American musician and songwriter Ace Frehley stated in his book titled, No Regrets: A Rock ‘n’ Roll Memoir“I personally believe this: We have only today; yesterday’s gone, and tomorrow is uncertain. That’s why they call it the present. And sobriety really is a gift…for those who are willing to receive it.”

Alcohol and drugs often give us this illusion that they’ll solve all of our problems, only to find that after the “high” is gone, they’re still there. The same thoughts, feelings and life circumstances continue to plague us, and even more problems seem to appear because now we’re chasing after the intense craving that comes with dependence and addiction. Sobriety is an incredibly powerful way to live because it forces us to battle our demons every single day. We have to use the tools we’ve learned to climb up that mountain of emotions and with every ounce of strength that we have; we have to pull ourselves back up – again, again, and again.

The holidays are a time that bring up a lot of challenging emotions, especially for people in recovery. This is because for many of us, friends and family are absent from our lives, or we’re unable to celebrate because we’re still working through our recovery. No matter what you’re going through this holiday season, you must remember to separate the story that society tells us is important from the real story that applies directly to you. Media, movies, billboards and more try to convince us that everyone’s out there having a great time with their loved ones during the holidays, when the reality is that there are so many people celebrating the holidays on their own – and so many others are focusing on their sobriety, too.

Don’t allow yourself to become overwhelmed by feelings of guilt, sadness, loneliness, or anger. Be open to experiencing all of the wonderful benefits that come with being sober this holiday season, including:

  • Becoming a warrior for your recovery by using the tools you’ve learned thus far
  • Strategizing the holidays as you would any other day – because that’s what they are
  • Amping up your self-care, which could include crafts, watching a movie, relaxing, cooking some new food, reading a good book and much more
  • Promoting others’ well-being by volunteering at local food banks and similar places this holiday season

This holiday season, you have a choice – and you’re strong enough to stay sober and build up your strength in recovery, which is something you can be extremely proud of.

Cumberland Heights is a nonprofit alcohol and drug-addiction treatment center located on the banks of the Cumberland river in Nashville, Tennessee. On a sprawling 177-campus, we are made up of 2 twelve-step immersion campuses, 12 outpatient recovery centers and 4 sober living homes. We believe that each person has a unique story to tell – and that’s why we always put the patient first.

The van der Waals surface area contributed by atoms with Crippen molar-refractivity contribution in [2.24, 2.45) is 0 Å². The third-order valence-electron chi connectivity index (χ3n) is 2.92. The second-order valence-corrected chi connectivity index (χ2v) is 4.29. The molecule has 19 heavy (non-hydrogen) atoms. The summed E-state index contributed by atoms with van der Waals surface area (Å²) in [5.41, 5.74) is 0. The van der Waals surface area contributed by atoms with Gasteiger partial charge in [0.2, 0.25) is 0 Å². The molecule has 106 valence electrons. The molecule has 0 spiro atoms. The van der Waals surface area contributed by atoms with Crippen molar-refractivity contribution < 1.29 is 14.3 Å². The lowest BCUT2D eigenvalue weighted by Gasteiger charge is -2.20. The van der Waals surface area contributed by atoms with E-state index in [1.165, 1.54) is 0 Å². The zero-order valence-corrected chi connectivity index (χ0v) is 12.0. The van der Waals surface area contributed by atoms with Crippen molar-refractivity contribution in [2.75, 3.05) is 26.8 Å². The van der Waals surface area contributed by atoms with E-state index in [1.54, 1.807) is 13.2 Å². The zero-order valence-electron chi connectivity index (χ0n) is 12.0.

Call us today at 1-800-646-9998 to take the next step towards your happiness and health.

Adolescent Assessments Presentation at The Cookery, Nashville

WHO: Amara Schweinberg, MA — Kyle Cruze, LMFT, — Dean Porterfield, LPC-MHSP, NCC
WHAT: Adolescent Assessments Presentation
WHEN: Wednesday July 18, 2018 from 8:30AM – 10:30AM
WHERE: The Cookery in Nashville 1827 12th Ave S, Nashville, TN 37203
CONTACT HOURS: 2

PRESENTER BIOGRAPHIES:
Amara Schweinberg

Amara Schweinberg, MA

Amara Schweinberg is the Adolescent Admissions and Outreach Specialist for Cumberland Heights. Amara completed her undergraduate in Psychology at Middle Tennessee State University and went on to complete her graduate degree in Counseling at Trevecca Nazarene University. Amara completed her internship at Father Ryan High School in the Personal Counseling Department. Amara started in the Intake Department at Cumberland Heights in 2012 and now focuses on adolescent admissions.

 

Kyle Cruze

Kyle Cruze, LMFT

Kyle Cruze is a Licensed Marriage and Family Therapist and the Clinical Coordinator of the Adolescent Program at Cumberland Heights. Kyle completed his undergraduate work at the College of the Holy Cross in Worcester, MA and went on to complete his graduate work at Trevecca Nazarene University in Nashville, TN. Kyle joined the Cumberland Heights team in the fall of 2014. Kyle also maintains a private practice in Brentwood, TN.

 

Cumberland Heights - Adolescent Program Director - Dean Porterfield

Dean Porterfield, LPC-MHSP, NCC

Dean Porterfield currently serves as the Director of ARCH Academy. Dean has been with Cumberland Heights for over 8 years. As the Director he is responsible for day to day operations of ARCH as well as overseeing program development, staff development, referral relations, research and community outreach/education on teen addiction.

Dean has served as Executive Director of an outdoor therapeutic program for male adolescents for over 10 years. Dean also has served on the Board of Director of NATSAP (National Board of Therapeutic Schools and Programs), and frequently presents at national, regional and local conferences. Dean is also an approved LPC clinical supervisor.

Dean brings over 18 years experiences working with the adolescent population and their families. He believes in a strength-based approach and understands that authentic relationships with the teens and families we serve is paramount for lasting change. Dean is also invested in combining true tested approaches such as the 12 steps with other evidenced-based clinical modalities of intervention to treat not only the substance abuse, but also the underlying struggles that complement the teen’s self-medicating behavior.